Clifford-Jacobs Forging (Champaign, IL), a company owned by IMT that produces steel forgings for the mining, gear, aerospace, energy, and defense industries, normally makes its forgings from special bar-quality steel. As steel bars are rolled, the grain structure within the steel is forced to flow along the centerline of the bar. When a standard or custom forging is produced from the bar, this inherent grain flow bends to follow the contour of the forged shape.

"In some cases, we actually use pre-forms," Kinney says. "We produce more near net products than, in most cases, a rolled ring could produce. We actually could use a rolled ring as a preform for what we do. That's really what, in a sense, differentiates us. [IMT] has a lot of companies, but Clifford-Jacobs is probably our premier company on the gear side."

O'Brien adds:
"For gears or bearings with a basic OD × ID × height geometry, seamless rolled rings provide the best of all forging options," he says. "There are a wide variety of ring mills in terms of size and control technology. The latest in ring rolling technology enables quick set-up times, minimal stock allowances and size consistency from ring to ring."

Photo courtesy of McInnes Rolled Rings.

So, as O'Brien clearly states, the process for making forgings hasn't changed in — wait what?

The latest in ring rolling technology.

Somewhere at Château d'Amboise da Vinci is rolling over in his grave.

Forging Ahead

To truly understand the forgings paradox you must first realize that preservation and change aren't always mutually exclusive.

It is possible, for instance, to make alterations to a car without completely transforming the car into an entirely new entity (though detractors of the "Ship of Theseus" thought experiment would argue differently, but that's a paradox for a different day).

Such is the case with creating forgings — the process is fundamentally the same, there have just been a few recent upgrades.

"While forging as a process remains quite similar to what was done generations ago, the application of engineered innovations such as direct-from-forge-heat-treating makes it considerably more efficient and effective today," Kinney says.

Forgers and ring rollers aren't trying to reinvent the wheel, so to speak. They're simply trying to make the wheel easier to produce and easier to use.

"There have been a lot of innovations in the press and forging market to use modeling and simulation to give you better results," Kinney says. "We're really immersed in that process — giving you a better idea of the grain flow and what the final near net part is going to look like.

Photo courtesy of McInnes Rolled Rings.

"Specific to Clifford-Jacobs, we are also involved in development work with SCRA (South Carolina Research Authority) to produce what we call direct forge intensively quenched parts that we believe will be a game-changing approach to the forging and heat treating process. It's a development project that's underway, but our goal is to better integrate forging and heat treating to produce superior parts. We're really excited about that."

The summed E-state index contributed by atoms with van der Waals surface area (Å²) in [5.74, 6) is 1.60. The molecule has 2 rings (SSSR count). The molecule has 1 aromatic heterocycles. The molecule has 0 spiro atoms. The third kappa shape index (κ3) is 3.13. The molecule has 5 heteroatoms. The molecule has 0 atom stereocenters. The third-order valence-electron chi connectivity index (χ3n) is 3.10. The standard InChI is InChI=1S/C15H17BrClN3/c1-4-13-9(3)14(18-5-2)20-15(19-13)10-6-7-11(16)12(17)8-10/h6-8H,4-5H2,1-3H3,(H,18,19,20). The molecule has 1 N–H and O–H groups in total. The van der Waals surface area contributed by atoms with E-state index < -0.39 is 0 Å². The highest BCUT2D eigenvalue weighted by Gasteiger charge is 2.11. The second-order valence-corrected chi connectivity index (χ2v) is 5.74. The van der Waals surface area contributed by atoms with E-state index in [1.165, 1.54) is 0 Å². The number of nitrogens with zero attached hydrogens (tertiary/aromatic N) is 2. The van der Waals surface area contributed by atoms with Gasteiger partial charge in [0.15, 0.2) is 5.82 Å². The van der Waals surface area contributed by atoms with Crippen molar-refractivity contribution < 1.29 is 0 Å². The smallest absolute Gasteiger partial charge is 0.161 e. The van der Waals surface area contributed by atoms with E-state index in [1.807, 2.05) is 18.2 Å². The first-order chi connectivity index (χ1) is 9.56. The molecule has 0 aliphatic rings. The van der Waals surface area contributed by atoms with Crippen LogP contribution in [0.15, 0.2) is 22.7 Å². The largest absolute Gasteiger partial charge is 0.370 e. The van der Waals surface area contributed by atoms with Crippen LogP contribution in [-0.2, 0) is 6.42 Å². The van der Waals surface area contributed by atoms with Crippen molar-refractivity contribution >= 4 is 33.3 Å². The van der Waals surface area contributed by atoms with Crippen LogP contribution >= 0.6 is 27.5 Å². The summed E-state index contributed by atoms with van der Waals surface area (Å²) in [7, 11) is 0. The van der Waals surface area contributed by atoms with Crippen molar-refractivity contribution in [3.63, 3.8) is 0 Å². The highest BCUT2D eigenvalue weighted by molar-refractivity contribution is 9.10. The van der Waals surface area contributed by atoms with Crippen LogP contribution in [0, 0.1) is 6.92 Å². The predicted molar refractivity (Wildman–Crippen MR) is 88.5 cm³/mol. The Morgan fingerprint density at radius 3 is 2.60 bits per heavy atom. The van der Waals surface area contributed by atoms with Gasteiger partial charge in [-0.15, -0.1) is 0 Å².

For companies that specialize in rolled rings, like McInnes and Ajax, innovation has come in the form of newer machinery and more advanced, intuitive software. "It's like comparing a car being manufactured a decade ago to now," O'Brien says. "You didn't have XM Radio but you had radio — is it really different if the music is still coming out? "A lot of the difference is user interface and how much more you're able to rely on technology. That's not to say the operator's experience isn't valuable, but if you combine an experienced operator with the newest technology, then the horsepower behind it is that much greater.

"The hydraulics, the frame upon which they sit, the method of forging, that all remains the same. It's kind of the ‘sheet music' that's different — the software, the computerized rolling methods, et cetera. The newer the machine the latest you have in terms of that.

Photo courtesy of McInnes Rolled Rings.

"Newer is better in terms of control, user interface and maintenance diagnostics."

For gear manufacturers, the main cause for concern isn't necessarily how easy it is to make the forgings — nor should it be — but in the quality of the forgings once they're made.

And the good news for buyers of forgings and rolled rings is that besides being more quickly and efficiently made than ever before from a supplier's perspective, they're also produced at a higher quality, and more consistently so.

"The percentage of rings that are within your nominal size range are going to be better over time," O'Brien says. "If it's a manual controlled mill, you're going to have inconsistencies from piece to piece. Within a single job, a computer controlled mill is going to be putting out the same piece consistently.

"I think [the difference is] repeatability, consistency, and you're going have tighter tolerances and less allowance."

And with that, the paradox that began tangentially with da Vinci hundreds of years ago becomes less of a riddle and more of minor problem solved by good old fashioned persistence and ingenuity.

Now if we can just get da Vinci to tell us where that darn Holy Grail is.

For more information:
Ajax Rolled Rings
Phone: (803) 684-3133
www.ajaxring.com
McInnes Rolled Rings
Phone: (814) 459-4495
www.mcinnesrolledrings.com
Clifford-Jacobs Forging
Phone: (217) 352-5172
www.clifford-jacobs.com


The article "Solving the Forgings Paradox" appeared in the March/April 2015 issue of Gear Technology.

Keywords
forging, rolled rings, gear blanks, Ajax Rolled Rings, McInnes Rolled Rings, Clifford-Jacobs Forging